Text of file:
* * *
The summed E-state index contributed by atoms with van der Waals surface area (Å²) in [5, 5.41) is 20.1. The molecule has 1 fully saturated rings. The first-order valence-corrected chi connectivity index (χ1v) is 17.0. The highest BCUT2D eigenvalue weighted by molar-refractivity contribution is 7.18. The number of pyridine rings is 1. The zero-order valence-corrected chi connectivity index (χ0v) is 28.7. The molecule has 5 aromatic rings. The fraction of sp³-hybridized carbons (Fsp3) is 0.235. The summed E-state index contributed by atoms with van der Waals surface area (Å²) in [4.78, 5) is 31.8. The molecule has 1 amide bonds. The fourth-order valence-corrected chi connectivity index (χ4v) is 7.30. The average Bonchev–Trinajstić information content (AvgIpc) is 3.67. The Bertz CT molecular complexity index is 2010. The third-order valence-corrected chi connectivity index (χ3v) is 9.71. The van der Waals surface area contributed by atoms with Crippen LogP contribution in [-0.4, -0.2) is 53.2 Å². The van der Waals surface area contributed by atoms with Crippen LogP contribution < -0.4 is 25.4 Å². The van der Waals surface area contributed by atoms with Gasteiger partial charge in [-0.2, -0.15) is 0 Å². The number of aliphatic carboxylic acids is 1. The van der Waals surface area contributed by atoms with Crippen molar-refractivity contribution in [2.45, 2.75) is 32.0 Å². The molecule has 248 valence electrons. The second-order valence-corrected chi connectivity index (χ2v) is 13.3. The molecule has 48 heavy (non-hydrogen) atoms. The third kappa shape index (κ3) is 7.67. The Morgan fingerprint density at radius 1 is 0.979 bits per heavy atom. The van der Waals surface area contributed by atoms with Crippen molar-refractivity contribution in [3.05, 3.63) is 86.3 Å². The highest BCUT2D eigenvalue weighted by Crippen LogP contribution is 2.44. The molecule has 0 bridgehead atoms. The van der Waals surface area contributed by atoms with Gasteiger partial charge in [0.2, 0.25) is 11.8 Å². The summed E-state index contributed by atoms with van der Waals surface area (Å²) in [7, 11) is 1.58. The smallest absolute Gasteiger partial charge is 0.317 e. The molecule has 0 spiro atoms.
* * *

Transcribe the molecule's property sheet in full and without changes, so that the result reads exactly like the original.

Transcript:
The summed E-state index contributed by atoms with van der Waals surface area (Å²) in [5, 5.41) is 20.1. The molecule has 1 fully saturated rings. The first-order valence-corrected chi connectivity index (χ1v) is 17.0. The highest BCUT2D eigenvalue weighted by molar-refractivity contribution is 7.18. The number of pyridine rings is 1. The zero-order valence-corrected chi connectivity index (χ0v) is 28.7. The molecule has 5 aromatic rings. The fraction of sp³-hybridized carbons (Fsp3) is 0.235. The summed E-state index contributed by atoms with van der Waals surface area (Å²) in [4.78, 5) is 31.8. The molecule has 1 amide bonds. The fourth-order valence-corrected chi connectivity index (χ4v) is 7.30. The average Bonchev–Trinajstić information content (AvgIpc) is 3.67. The Bertz CT molecular complexity index is 2010. The third-order valence-corrected chi connectivity index (χ3v) is 9.71. The van der Waals surface area contributed by atoms with Crippen LogP contribution in [-0.4, -0.2) is 53.2 Å². The van der Waals surface area contributed by atoms with Crippen LogP contribution < -0.4 is 25.4 Å². The van der Waals surface area contributed by atoms with Gasteiger partial charge in [-0.2, -0.15) is 0 Å². The number of aliphatic carboxylic acids is 1. The van der Waals surface area contributed by atoms with Crippen molar-refractivity contribution in [2.45, 2.75) is 32.0 Å². The molecule has 248 valence electrons. The second-order valence-corrected chi connectivity index (χ2v) is 13.3. The molecule has 48 heavy (non-hydrogen) atoms. The third kappa shape index (κ3) is 7.67. The Morgan fingerprint density at radius 1 is 0.979 bits per heavy atom. The van der Waals surface area contributed by atoms with Crippen molar-refractivity contribution in [3.05, 3.63) is 86.3 Å². The highest BCUT2D eigenvalue weighted by Crippen LogP contribution is 2.44. The molecule has 0 bridgehead atoms. The van der Waals surface area contributed by atoms with Gasteiger partial charge in [0.2, 0.25) is 11.8 Å². The summed E-state index contributed by atoms with van der Waals surface area (Å²) in [7, 11) is 1.58. The smallest absolute Gasteiger partial charge is 0.317 e. The molecule has 0 spiro atoms.